A new excessive fee lawsuit challenges the use of revenue-sharing, a bloated fund menu with duplicative funds, and a failure of plan fiduciaries to leverage the plan’s size to get a better deal.
The case was brought by two participants in one of the 401(k) plans offered by Delta Air Lines, against Delta as the sponsor of that plan and against the plan’s administrators. The suit itself, Johnson v. Delta Air Lines Inc. (D. Del., No. 1:16-cv-01275, complaint filed 12/20/16), is a mere 35 pages long, and provides less blow-by-blow detail than many of these excessive fee lawsuits.
As many of these suits have done, it charges that the $7.5 billion plan ($5.6 billion in 2012) offered its approximately 83,000 participants (as of 2012) “higher-cost options, duplicative options, and underperforming options to Plan participants,” that they “failed to leverage the Plan’s massive bargaining power to obtain lower costs and fees for Plan participants,” and that, “as a direct result of these failures, Defendants drained millions of dollars in fees, expenses, and underperformance from Plan participants’ retirement savings.”
Noting that a “typical 401(k) plan offers roughly fourteen investment options,” the suit notes that there were at least 200 investment options in the plan prior to 2011. However, the plaintiffs claim that “Many of these were functionally equivalent or otherwise duplicative and added nothing but confusion to the set of options available to participants. Even within each class of investments, Defendants offered far more investment options than was reasonable.” The suit claims that “providing an overwhelming array of options to Plan participants did not benefit them in any way, and in fact harmed them instead.”
Moreover, they claim that “it is no defense to say that Plan participants were not harmed because they could have simply selected other options instead of the inferior ones from the set of investment options that they were offered.”
That lineup was changed prior to the litigation, though the plaintiffs charge that the plan fiduciaries “only belatedly consolidated the Plan’s roughly 200 investment options into a simplified, reliable core lineup in which prudent and appropriate investments were available for each asset class and investment style.” Conceding that doing so “provided participants with a fair and reasonable menu of investment options while minimizing costs,” the suit charges that they delayed doing so until 2011. “Until then, Defendants retained duplicative and redundant investment options in each asset class, thus diluting the Plan’s bargaining power, failing to minimize costs, and increasing complexity and confusion to the participants.”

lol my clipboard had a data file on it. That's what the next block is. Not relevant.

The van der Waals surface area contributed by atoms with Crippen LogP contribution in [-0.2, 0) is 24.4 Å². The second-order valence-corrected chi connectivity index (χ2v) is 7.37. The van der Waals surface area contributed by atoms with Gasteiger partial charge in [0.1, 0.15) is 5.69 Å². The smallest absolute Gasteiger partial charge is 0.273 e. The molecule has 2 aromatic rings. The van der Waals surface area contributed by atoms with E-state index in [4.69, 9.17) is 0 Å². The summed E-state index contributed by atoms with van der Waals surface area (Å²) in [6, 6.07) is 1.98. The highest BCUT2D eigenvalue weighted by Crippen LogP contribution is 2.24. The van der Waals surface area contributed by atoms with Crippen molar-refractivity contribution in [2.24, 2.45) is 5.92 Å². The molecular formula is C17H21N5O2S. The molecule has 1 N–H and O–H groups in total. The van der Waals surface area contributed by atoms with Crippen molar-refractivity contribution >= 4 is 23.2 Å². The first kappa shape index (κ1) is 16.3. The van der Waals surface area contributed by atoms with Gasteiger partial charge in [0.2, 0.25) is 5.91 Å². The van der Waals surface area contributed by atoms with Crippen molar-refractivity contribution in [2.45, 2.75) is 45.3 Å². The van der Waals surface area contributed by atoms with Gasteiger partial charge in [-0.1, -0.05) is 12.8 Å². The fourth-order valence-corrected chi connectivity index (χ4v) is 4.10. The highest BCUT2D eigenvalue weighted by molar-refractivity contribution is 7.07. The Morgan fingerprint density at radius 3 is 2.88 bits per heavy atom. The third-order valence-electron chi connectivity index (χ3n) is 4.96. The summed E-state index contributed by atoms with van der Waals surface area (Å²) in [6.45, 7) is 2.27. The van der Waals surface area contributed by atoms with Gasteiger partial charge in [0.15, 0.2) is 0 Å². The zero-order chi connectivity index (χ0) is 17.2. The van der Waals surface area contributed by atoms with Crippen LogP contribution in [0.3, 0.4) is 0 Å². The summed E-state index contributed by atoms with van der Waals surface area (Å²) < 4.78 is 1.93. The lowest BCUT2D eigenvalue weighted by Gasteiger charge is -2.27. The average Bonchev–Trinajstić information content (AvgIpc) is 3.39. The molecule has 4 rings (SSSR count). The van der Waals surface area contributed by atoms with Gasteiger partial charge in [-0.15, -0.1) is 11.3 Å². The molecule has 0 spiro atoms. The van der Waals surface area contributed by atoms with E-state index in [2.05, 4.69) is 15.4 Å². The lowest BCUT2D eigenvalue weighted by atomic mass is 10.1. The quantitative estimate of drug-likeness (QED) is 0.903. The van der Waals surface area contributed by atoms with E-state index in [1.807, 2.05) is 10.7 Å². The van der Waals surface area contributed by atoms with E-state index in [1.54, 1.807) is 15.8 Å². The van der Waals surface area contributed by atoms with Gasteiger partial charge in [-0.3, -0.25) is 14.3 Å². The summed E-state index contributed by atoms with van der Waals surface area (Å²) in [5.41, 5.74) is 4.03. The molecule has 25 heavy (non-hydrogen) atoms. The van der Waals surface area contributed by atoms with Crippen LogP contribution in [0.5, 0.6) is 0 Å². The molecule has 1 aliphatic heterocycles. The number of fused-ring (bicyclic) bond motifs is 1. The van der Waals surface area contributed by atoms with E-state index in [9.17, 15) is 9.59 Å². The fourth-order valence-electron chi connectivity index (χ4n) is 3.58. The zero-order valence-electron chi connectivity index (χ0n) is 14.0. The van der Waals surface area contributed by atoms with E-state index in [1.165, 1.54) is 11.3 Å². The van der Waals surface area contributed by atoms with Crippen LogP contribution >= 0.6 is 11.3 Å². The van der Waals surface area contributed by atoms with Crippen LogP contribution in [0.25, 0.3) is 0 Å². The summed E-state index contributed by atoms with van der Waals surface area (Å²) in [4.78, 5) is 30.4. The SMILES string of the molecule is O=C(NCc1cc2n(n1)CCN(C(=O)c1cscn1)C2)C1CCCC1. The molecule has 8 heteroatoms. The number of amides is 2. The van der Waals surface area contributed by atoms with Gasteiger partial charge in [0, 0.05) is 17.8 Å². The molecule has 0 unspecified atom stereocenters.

The suit also challenges the plan’s revenue-sharing arrangement with its recordkeeper, cautioning that “revenue sharing more often functions as sleight of hand to hide fees from Plan participants, because it enables the mutual funds to present to participants investment options which appear to have especially low fees, even though those fees are generally included on the recordkeeping side instead.” In fact, they claim that “because the increased recordkeeping fees are generally not the focus of scrutiny, and because they generally provide for compensation based on the total size of the assets rather than a flat fee, as described above, it is likely that revenue sharing actually results in higher total fees charged to the Plan, even while the participants believe that their fees have been lowered.”
In addition to charging that the plan fiduciary/defendants failed to undertake a competitive bidding process, the suit notes that while they paid flat, per participant fees as direct compensation to Fidelity for recordkeeping services, they also paid indirect compensation based on the amount of invested assets from 2010 through 2012, ranging from 5 basis points to 55 basis points, depending on the fund, resulting in “excess and unnecessary” fees (according to the suit, payment of 35 basis points, the most commonly used rate for mutual funds in the Plan, would equate to $19.95 million). The plaintiffs claim that all indirect compensation was in addition to the direct compensation paid to Fidelity, “which itself constituted a generous fee for the services provided to the Plan,” and thus they claim that the “indirect compensation paid to Fidelity was superfluous,” going on to note that the indirect compensation through revenue sharing “merely piled excess upon excess.”
The suit, which seeks class action status, was filed in the U.S. District Court for the District of Delaware on Dec. 16 by the New York-based law firm of Tacopina & Seigel. The plaintiffs were participants in the Delta Family Care Savings Plan, as were plaintiffs in an excessive fee suit filed against Delta earlier this year. That suit challenged the fee arrangement between Financial Engines and Fidelity, as well as the choices provided participants via a plan’s self-directed brokerage account.